Afterwards, we took the students to All Goods,5 which is such a comfortable space with beanbags and tables available to bring food and have lunch—which we totally did. Janet met the students there. When we had to leave, a group of students gave her a bunch of bananas. It was so great! How many artists out there can emit such a welcoming presence that a student would buy you a bunch of bananas and know that it would be cool?
These moments that I’ve shared are interesting to me because they’re pretty humble gestures—but through them, they reveal how small shifts can contribute to changing the dynamic between audience, artwork and artist, which is inconsistent with ‘the mainstream’. I don’t think its about being one or the other, but having a fluidity with ways that we can engage and not having a valuing system that creates a hierarchy between them.
I think they could look really different to you as the curator of Te Uru. I can imagine the types of outcomes expected would be super diverse. Do you have some recent examples? You have also curated versions of Offstage, one was at Artspace and one was a part of the first Whau Arts Festival—they must have had such different vibes!
IGS: Curating Offstage 5 (2013) at Artspace was a highlight for me. Like you, I remember the vibe of the opening (and only) night being completely different to any other opening; it felt less performative, way more about family and friends rather than colleagues. The spirit was celebratory, rather than network-y.
I get that programming is one way to change who does and doesn’t feel included or reflected in a gallery space, but I’m also interested in whether or not the accessibility of any given exhibition can be about something other than programming. Is there room to feel welcome in a space that doesn’t represent anything that you feel connected to, or indeed even challenges your worldview?
I think we undervalue ‘customer service’ in galleries, as if art is autonomous and that its potential as an encounter exists in a vacuum, independent of the social context of a gallery. With this iteration of Offstage, for example, the one thing that stands out for me is that one of the artist’s mums came in early. Rather than asking her to come back, or letting her mill around on her own, I took her around the works. I didn’t really explain them, but just sat with her in front of some of the videos. When we got to Linda T’s work, which was an installation featuring video documentation of a recent trip to Samoa, we just talked and laughed about how familiar it was to see footage shot from the back of a truck. But in some ways, I think the ‘encounter’, for this visitor, was equal part with the work and equal part with me. So, how much is accessibility related to programming and how much is it simply about a gallery’s level of hospitality?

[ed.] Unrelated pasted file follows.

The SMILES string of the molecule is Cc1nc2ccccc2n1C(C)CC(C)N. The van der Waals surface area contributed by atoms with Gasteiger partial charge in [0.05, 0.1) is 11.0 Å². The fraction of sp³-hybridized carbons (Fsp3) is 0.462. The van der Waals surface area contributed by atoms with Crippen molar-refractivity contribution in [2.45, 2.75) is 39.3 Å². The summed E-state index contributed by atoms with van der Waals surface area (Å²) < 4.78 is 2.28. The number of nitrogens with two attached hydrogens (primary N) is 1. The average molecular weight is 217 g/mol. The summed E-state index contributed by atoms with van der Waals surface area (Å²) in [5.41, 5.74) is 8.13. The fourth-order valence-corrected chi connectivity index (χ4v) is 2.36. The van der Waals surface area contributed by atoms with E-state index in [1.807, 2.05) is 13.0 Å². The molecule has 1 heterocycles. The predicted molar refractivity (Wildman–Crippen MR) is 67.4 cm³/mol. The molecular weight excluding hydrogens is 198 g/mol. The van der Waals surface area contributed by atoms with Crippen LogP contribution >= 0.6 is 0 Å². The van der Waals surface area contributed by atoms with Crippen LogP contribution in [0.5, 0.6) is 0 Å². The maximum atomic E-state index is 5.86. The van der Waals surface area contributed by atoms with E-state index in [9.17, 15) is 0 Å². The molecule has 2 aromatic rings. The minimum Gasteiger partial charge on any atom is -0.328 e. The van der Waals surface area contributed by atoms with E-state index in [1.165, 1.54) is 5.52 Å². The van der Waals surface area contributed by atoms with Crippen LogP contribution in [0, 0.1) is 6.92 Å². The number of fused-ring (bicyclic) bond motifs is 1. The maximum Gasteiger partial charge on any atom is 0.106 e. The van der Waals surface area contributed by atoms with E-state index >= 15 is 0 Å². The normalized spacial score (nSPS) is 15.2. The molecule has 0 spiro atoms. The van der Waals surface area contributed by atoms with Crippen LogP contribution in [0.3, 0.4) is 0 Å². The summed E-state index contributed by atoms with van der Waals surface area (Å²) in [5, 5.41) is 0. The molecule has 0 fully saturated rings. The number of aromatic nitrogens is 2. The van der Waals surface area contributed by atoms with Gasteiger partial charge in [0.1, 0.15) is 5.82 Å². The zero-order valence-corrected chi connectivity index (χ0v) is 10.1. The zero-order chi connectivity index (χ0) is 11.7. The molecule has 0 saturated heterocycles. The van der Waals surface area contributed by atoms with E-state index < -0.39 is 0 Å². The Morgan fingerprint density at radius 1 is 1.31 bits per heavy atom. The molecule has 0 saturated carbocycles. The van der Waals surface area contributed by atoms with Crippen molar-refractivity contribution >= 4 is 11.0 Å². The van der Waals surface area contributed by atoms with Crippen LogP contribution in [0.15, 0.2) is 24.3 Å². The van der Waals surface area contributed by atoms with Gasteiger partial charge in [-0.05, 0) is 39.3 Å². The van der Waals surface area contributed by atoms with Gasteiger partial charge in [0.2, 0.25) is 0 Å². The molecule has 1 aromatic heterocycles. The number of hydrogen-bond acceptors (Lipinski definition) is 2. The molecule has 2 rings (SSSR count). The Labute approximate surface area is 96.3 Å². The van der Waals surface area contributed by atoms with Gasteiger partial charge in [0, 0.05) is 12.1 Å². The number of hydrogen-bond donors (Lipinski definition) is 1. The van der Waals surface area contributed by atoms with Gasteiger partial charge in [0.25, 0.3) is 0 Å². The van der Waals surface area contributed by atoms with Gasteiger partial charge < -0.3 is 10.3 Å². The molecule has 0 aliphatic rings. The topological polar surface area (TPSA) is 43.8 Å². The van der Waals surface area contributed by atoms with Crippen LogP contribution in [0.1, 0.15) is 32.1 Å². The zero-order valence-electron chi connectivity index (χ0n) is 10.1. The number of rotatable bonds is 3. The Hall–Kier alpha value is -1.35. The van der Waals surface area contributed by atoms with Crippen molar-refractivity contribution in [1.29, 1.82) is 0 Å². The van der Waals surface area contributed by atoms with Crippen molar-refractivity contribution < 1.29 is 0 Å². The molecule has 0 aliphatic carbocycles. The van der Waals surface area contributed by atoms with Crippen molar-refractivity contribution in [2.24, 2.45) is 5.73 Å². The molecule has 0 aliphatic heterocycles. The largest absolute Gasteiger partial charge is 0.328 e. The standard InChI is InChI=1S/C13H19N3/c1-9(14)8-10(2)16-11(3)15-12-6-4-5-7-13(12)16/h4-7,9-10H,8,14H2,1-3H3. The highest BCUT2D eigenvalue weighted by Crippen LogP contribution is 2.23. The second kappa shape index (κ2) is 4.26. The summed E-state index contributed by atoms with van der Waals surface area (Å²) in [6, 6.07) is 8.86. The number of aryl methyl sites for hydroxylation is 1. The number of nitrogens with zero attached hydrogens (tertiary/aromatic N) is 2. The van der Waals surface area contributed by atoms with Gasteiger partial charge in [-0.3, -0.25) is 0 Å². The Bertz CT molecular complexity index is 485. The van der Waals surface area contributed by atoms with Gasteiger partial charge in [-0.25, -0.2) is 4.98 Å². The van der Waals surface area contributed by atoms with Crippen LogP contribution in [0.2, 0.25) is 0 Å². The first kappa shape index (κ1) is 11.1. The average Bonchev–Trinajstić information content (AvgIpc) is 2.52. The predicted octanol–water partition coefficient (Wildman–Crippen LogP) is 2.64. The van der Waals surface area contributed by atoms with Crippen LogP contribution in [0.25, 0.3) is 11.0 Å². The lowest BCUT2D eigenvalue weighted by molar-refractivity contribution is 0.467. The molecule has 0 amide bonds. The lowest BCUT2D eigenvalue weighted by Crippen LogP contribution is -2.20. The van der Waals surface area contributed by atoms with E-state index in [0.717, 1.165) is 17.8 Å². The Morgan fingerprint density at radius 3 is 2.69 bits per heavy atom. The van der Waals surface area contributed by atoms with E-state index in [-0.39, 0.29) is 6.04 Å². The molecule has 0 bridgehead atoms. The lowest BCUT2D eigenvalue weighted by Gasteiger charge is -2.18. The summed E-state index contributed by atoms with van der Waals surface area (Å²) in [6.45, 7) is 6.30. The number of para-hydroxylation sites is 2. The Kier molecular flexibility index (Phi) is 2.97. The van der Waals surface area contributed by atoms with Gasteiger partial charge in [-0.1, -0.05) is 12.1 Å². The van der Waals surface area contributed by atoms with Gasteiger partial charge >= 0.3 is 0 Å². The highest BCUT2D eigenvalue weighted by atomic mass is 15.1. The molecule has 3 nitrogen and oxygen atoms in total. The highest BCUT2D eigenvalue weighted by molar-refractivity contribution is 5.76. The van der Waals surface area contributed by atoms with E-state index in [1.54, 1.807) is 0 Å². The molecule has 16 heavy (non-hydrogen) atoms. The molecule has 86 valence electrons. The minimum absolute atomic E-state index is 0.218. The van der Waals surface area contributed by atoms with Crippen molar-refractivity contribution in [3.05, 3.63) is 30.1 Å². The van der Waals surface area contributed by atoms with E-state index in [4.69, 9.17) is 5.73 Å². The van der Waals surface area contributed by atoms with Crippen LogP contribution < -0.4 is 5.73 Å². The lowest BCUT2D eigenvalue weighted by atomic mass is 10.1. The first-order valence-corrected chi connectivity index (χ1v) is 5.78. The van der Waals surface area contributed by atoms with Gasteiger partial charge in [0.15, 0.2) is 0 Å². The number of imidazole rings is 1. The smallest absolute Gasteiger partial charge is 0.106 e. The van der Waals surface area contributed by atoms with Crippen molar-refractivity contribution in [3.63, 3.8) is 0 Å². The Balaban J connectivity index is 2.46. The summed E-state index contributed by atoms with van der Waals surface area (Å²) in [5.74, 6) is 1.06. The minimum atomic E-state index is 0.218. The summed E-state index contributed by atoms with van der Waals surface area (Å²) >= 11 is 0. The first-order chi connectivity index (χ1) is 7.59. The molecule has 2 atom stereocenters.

LA: I wonder, similar to our previous conversation about works being made ‘accessible’, does the exhibition space need to feel welcoming? Is this possible when the energy of a space constantly shifts with each exhibition as it brings in different ideas and agendas? I remember experiencing Ignas Krunglevicius’s work Interrogation at Te Tuhi in 2015. It’s an intense viewing experience that is intentionally destabilising rather than welcoming. And so, like you mentioned, that initial greeting to the space becomes really important.
I agree that we undervalue the front-of-house staff in the gallery, because before entering the exhibition space to see Interrogation I was greeted with a smile from the receptionist, which I always appreciate. Personally, I’m very conscious of how people treat me in spaces and whether I get a smile, the side eye and a “can I help you?” that feels genuine versus a “can I help you?” that makes me feel like I don’t belong.
I’ve been thinking recently that perhaps we expect too much from the audience. Do we fall into the trap of having a preconceived romantic notion of how we want the audience to experience the artwork? At the Contemporary Pacific Arts Symposium in Melbourne last year I remember a speaker saying that you can’t go into a community and have the mentality that you’re ‘saving them’, because who are you to say they need saving?
IGS: Yeah, I agree that preconceptions of audience responses are problematic. I think for me it’s less about saving communities and more about registering that galleries are public spaces that often feel like they’re not spaces that all communities feel they have ownership of. I think there are lots of tricky things to navigate when seeking to change that, but one thing the Artspace internship did teach me is that at a certain point, the best research is just to try out different approaches and see how they land.
LA: Totally, there’s no one size fits all.